They can also help you figure out how to explore a scene very quickly – I am a very descriptive writer, this can take up a lot of space. Yet I don’t leave out descriptions in my drabbles, far from it – I learned to be economical with descriptions.

What shares the image I have with the reader the most easily, the quickest, in the fewest words? Is there a way to describe what I want to and progress the scene at the same time? Is there some self-indulgent description I should cut entirely, even though I love it?

Drabbles can be quickly written – easily, well, that can vary, as with all formats of writing, fiction and non. I often scribble down a drabble or three in a waiting room, or my car, or even at a restaurant – times when I’m waiting for things, but only have a few minutes, or don’t know how long I have.

Drabbles can be taken from the tiniest snippet of an idea – or no idea! – and built up.

Prompt words, freewriting, snippets of scenes, things you observe (expressions, poses) anything you can think of can be made into a drabble – I promise! (I’ll talk more about how I do this and where my drabble ideas come from in part two of Explaining Drabbles.)

Drabbles can provide an arena to explore background characters, details, or histories for a larger story – things that don’t fit in a novel, say, but you still have lingering in your mind, and want to get out. Or things that may help you understand the world you’ve built a little better.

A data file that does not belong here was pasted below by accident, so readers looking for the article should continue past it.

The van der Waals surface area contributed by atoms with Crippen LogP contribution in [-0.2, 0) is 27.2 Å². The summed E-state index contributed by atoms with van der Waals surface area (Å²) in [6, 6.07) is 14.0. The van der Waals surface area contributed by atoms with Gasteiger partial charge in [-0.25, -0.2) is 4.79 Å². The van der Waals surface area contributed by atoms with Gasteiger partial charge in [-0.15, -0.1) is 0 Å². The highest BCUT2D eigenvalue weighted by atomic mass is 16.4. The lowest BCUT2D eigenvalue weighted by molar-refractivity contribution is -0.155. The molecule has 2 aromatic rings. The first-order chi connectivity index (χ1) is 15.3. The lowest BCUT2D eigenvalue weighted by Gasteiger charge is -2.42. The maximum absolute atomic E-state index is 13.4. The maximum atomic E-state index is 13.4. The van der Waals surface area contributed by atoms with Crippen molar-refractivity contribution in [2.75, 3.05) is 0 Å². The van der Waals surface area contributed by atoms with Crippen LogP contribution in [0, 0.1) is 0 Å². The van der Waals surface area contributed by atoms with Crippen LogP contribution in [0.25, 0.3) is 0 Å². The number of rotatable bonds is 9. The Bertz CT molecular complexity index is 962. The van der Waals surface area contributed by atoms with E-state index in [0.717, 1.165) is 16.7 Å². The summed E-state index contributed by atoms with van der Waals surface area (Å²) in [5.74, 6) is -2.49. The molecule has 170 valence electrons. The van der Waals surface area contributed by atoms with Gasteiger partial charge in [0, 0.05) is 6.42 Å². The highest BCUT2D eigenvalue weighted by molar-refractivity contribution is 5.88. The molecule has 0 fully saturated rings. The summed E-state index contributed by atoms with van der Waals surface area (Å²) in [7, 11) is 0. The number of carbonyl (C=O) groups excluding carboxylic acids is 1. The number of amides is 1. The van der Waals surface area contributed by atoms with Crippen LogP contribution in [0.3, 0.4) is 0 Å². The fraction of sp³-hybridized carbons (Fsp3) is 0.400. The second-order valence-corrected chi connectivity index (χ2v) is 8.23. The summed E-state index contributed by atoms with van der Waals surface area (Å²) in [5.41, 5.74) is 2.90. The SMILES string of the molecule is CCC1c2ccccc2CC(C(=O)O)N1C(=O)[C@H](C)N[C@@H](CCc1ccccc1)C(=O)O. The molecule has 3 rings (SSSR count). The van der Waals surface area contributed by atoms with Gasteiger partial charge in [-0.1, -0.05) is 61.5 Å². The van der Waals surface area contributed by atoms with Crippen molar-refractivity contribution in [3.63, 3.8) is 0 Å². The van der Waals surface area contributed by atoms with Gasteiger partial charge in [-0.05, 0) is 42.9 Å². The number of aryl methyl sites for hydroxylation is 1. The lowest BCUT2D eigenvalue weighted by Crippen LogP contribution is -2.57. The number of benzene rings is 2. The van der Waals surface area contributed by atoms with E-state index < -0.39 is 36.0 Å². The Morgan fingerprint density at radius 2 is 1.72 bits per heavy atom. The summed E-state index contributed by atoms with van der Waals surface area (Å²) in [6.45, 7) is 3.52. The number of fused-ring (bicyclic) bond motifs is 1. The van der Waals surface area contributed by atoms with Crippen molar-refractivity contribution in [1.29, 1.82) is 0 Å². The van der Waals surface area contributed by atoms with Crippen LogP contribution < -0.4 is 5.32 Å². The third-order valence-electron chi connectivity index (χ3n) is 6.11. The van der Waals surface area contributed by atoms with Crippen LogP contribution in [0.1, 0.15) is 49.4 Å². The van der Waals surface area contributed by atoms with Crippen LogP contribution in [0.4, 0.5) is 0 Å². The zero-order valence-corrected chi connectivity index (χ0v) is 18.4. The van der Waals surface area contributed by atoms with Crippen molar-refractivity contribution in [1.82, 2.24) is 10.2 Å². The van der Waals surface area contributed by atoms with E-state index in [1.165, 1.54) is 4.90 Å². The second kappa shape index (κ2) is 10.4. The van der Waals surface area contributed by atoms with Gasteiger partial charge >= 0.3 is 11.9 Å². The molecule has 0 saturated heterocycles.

Drabbles can be a great palate-cleanser or quick break when you’re working on a larger story and frustrated with it – or have just been working on the one project for so long that if you think about it for much longer you will scream or be brought to tears.

(At least, I sometimes use them this way, when I hit that point with other stories.)

Drabbles can give you a feeling of accomplishing, completing something – not to be underestimated, in my opinion. After working on a longer project, or a number of stories I can’t quite finish, or have finished a draft of, but am not up to editing. . .

A drabble is short enough to not only write, but edit and polish fully, in not a lot of time. That feeling of finishing something can help me regain motivation to work on other things again if I’ve been frustrated, or just don’t feel like I’m getting anything done.

Drabbles are also excellent short-form editing practise! All those drabbles certainly helped me learn how to edit more effectively, as well as the best ways to do a final polish – I hope – and when, even if you’re sick of the story . . . not to call it done.


I hope that this post was enlightening and entertaining – or at least one! – and that perhaps it will inspire you to try your hand at these fascinating, fun little beasties.

Part two of Explaining Drabbles will talk more about the writing process behind them and also tell the story of how I came to write drabbles (and so many!) if you are still curious. See it here next week.

Explaining Drabbles, Part Two – Further Exploration